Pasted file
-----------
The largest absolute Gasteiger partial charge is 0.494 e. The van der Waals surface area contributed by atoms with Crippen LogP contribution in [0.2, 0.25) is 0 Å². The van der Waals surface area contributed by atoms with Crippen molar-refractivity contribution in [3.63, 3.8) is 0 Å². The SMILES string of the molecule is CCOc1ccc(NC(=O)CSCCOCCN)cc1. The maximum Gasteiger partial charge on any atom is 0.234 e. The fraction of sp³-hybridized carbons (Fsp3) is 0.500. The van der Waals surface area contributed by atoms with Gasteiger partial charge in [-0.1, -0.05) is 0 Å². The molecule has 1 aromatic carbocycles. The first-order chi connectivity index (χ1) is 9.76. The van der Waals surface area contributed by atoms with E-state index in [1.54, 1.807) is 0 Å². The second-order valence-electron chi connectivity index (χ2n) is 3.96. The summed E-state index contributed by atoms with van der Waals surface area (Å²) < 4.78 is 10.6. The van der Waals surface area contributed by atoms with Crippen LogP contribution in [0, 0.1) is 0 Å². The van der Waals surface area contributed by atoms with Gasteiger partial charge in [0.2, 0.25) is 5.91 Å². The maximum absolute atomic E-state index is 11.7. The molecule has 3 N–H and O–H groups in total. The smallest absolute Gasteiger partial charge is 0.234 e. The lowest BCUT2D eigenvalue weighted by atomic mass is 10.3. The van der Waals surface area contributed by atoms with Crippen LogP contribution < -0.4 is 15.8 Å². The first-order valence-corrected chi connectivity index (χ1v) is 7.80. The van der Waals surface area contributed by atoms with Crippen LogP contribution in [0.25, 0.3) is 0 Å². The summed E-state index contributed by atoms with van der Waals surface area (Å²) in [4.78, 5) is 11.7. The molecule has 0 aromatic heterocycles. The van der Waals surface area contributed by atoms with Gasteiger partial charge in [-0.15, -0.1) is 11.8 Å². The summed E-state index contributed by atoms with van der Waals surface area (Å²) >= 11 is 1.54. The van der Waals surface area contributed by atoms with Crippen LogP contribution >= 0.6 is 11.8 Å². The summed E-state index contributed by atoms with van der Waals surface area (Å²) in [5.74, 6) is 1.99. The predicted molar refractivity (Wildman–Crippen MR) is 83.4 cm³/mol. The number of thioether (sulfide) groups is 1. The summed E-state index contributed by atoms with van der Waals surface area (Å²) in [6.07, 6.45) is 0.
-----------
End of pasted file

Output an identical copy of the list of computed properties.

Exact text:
The largest absolute Gasteiger partial charge is 0.494 e. The van der Waals surface area contributed by atoms with Crippen LogP contribution in [0.2, 0.25) is 0 Å². The van der Waals surface area contributed by atoms with Crippen molar-refractivity contribution in [3.63, 3.8) is 0 Å². The SMILES string of the molecule is CCOc1ccc(NC(=O)CSCCOCCN)cc1. The maximum Gasteiger partial charge on any atom is 0.234 e. The fraction of sp³-hybridized carbons (Fsp3) is 0.500. The van der Waals surface area contributed by atoms with Gasteiger partial charge in [-0.1, -0.05) is 0 Å². The molecule has 1 aromatic carbocycles. The first-order chi connectivity index (χ1) is 9.76. The van der Waals surface area contributed by atoms with E-state index in [1.54, 1.807) is 0 Å². The second-order valence-electron chi connectivity index (χ2n) is 3.96. The summed E-state index contributed by atoms with van der Waals surface area (Å²) < 4.78 is 10.6. The van der Waals surface area contributed by atoms with Crippen LogP contribution in [0, 0.1) is 0 Å². The van der Waals surface area contributed by atoms with Gasteiger partial charge in [0.2, 0.25) is 5.91 Å². The maximum absolute atomic E-state index is 11.7. The molecule has 3 N–H and O–H groups in total. The smallest absolute Gasteiger partial charge is 0.234 e. The lowest BCUT2D eigenvalue weighted by atomic mass is 10.3. The van der Waals surface area contributed by atoms with Crippen LogP contribution < -0.4 is 15.8 Å². The first-order valence-corrected chi connectivity index (χ1v) is 7.80. The van der Waals surface area contributed by atoms with Crippen LogP contribution in [0.25, 0.3) is 0 Å². The summed E-state index contributed by atoms with van der Waals surface area (Å²) in [4.78, 5) is 11.7. The molecule has 0 aromatic heterocycles. The van der Waals surface area contributed by atoms with Gasteiger partial charge in [-0.15, -0.1) is 11.8 Å². The summed E-state index contributed by atoms with van der Waals surface area (Å²) >= 11 is 1.54. The van der Waals surface area contributed by atoms with Crippen LogP contribution >= 0.6 is 11.8 Å². The summed E-state index contributed by atoms with van der Waals surface area (Å²) in [5.74, 6) is 1.99. The predicted molar refractivity (Wildman–Crippen MR) is 83.4 cm³/mol. The number of thioether (sulfide) groups is 1. The summed E-state index contributed by atoms with van der Waals surface area (Å²) in [6.07, 6.45) is 0.